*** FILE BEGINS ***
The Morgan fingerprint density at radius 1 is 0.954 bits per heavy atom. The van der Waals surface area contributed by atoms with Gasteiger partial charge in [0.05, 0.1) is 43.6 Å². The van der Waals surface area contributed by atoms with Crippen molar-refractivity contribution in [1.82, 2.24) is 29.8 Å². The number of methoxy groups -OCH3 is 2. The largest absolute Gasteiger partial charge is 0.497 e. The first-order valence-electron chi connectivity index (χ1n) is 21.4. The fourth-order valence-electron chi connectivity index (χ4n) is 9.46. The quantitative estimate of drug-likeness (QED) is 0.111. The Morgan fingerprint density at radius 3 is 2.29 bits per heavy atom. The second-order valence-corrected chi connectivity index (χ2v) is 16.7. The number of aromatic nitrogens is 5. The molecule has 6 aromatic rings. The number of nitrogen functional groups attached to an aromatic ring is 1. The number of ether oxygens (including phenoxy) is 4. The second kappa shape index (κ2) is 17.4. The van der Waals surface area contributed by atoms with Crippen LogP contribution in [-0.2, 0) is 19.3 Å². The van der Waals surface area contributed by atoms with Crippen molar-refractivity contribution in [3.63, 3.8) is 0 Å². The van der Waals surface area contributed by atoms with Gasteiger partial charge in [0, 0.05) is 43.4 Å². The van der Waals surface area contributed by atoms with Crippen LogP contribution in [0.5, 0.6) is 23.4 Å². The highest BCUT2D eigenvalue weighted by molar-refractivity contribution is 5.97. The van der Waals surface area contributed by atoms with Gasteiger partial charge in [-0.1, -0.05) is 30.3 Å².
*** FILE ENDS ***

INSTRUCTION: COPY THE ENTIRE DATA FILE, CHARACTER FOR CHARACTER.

The Morgan fingerprint density at radius 1 is 0.954 bits per heavy atom. The van der Waals surface area contributed by atoms with Gasteiger partial charge in [0.05, 0.1) is 43.6 Å². The van der Waals surface area contributed by atoms with Crippen molar-refractivity contribution in [1.82, 2.24) is 29.8 Å². The number of methoxy groups -OCH3 is 2. The largest absolute Gasteiger partial charge is 0.497 e. The first-order valence-electron chi connectivity index (χ1n) is 21.4. The fourth-order valence-electron chi connectivity index (χ4n) is 9.46. The quantitative estimate of drug-likeness (QED) is 0.111. The Morgan fingerprint density at radius 3 is 2.29 bits per heavy atom. The second-order valence-corrected chi connectivity index (χ2v) is 16.7. The number of aromatic nitrogens is 5. The molecule has 6 aromatic rings. The number of nitrogen functional groups attached to an aromatic ring is 1. The number of ether oxygens (including phenoxy) is 4. The second kappa shape index (κ2) is 17.4. The van der Waals surface area contributed by atoms with Crippen LogP contribution in [-0.2, 0) is 19.3 Å². The van der Waals surface area contributed by atoms with Crippen molar-refractivity contribution in [3.63, 3.8) is 0 Å². The van der Waals surface area contributed by atoms with Gasteiger partial charge in [0, 0.05) is 43.4 Å². The van der Waals surface area contributed by atoms with Crippen LogP contribution in [0.5, 0.6) is 23.4 Å². The highest BCUT2D eigenvalue weighted by molar-refractivity contribution is 5.97. The van der Waals surface area contributed by atoms with Gasteiger partial charge in [-0.1, -0.05) is 30.3 Å².